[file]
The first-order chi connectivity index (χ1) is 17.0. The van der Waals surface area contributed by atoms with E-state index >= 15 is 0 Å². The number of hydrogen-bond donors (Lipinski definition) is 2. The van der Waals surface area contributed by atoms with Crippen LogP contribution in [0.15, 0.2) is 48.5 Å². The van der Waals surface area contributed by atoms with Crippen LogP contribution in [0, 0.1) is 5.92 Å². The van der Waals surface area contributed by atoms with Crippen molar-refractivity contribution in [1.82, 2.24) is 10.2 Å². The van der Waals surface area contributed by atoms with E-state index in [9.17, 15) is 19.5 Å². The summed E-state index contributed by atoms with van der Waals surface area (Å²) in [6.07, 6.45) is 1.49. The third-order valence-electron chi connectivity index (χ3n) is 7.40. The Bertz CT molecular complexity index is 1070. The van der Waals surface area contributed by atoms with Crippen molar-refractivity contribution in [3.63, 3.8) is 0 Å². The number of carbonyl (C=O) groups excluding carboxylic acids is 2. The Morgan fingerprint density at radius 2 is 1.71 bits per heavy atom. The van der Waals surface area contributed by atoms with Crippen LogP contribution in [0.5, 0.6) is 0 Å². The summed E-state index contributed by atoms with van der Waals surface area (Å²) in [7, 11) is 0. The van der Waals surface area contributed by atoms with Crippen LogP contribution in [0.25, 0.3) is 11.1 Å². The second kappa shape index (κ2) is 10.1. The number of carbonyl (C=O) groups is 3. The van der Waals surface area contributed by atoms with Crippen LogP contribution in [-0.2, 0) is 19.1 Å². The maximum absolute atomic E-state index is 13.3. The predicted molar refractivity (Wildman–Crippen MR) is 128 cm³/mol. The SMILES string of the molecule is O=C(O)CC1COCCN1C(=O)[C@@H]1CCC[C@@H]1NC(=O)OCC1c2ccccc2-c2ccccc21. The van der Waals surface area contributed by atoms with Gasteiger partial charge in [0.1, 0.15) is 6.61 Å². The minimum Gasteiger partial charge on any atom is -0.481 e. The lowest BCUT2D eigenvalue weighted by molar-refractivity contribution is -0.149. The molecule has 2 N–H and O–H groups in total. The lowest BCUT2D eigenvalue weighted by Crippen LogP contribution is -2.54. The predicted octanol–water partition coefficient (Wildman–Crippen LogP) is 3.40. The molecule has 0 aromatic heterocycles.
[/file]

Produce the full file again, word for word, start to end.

The first-order chi connectivity index (χ1) is 17.0. The van der Waals surface area contributed by atoms with E-state index >= 15 is 0 Å². The number of hydrogen-bond donors (Lipinski definition) is 2. The van der Waals surface area contributed by atoms with Crippen LogP contribution in [0.15, 0.2) is 48.5 Å². The van der Waals surface area contributed by atoms with Crippen LogP contribution in [0, 0.1) is 5.92 Å². The van der Waals surface area contributed by atoms with Crippen molar-refractivity contribution in [1.82, 2.24) is 10.2 Å². The van der Waals surface area contributed by atoms with E-state index in [9.17, 15) is 19.5 Å². The summed E-state index contributed by atoms with van der Waals surface area (Å²) in [6.07, 6.45) is 1.49. The third-order valence-electron chi connectivity index (χ3n) is 7.40. The Bertz CT molecular complexity index is 1070. The van der Waals surface area contributed by atoms with Crippen molar-refractivity contribution in [3.63, 3.8) is 0 Å². The number of carbonyl (C=O) groups excluding carboxylic acids is 2. The Morgan fingerprint density at radius 2 is 1.71 bits per heavy atom. The van der Waals surface area contributed by atoms with Crippen LogP contribution in [0.5, 0.6) is 0 Å². The summed E-state index contributed by atoms with van der Waals surface area (Å²) in [7, 11) is 0. The van der Waals surface area contributed by atoms with Crippen LogP contribution in [0.25, 0.3) is 11.1 Å². The second kappa shape index (κ2) is 10.1. The number of carbonyl (C=O) groups is 3. The van der Waals surface area contributed by atoms with Crippen LogP contribution in [-0.2, 0) is 19.1 Å². The maximum absolute atomic E-state index is 13.3. The predicted molar refractivity (Wildman–Crippen MR) is 128 cm³/mol. The SMILES string of the molecule is O=C(O)CC1COCCN1C(=O)[C@@H]1CCC[C@@H]1NC(=O)OCC1c2ccccc2-c2ccccc21. The van der Waals surface area contributed by atoms with Gasteiger partial charge in [0.1, 0.15) is 6.61 Å². The minimum Gasteiger partial charge on any atom is -0.481 e. The lowest BCUT2D eigenvalue weighted by molar-refractivity contribution is -0.149. The molecule has 2 N–H and O–H groups in total. The lowest BCUT2D eigenvalue weighted by Crippen LogP contribution is -2.54. The predicted octanol–water partition coefficient (Wildman–Crippen LogP) is 3.40. The molecule has 0 aromatic heterocycles.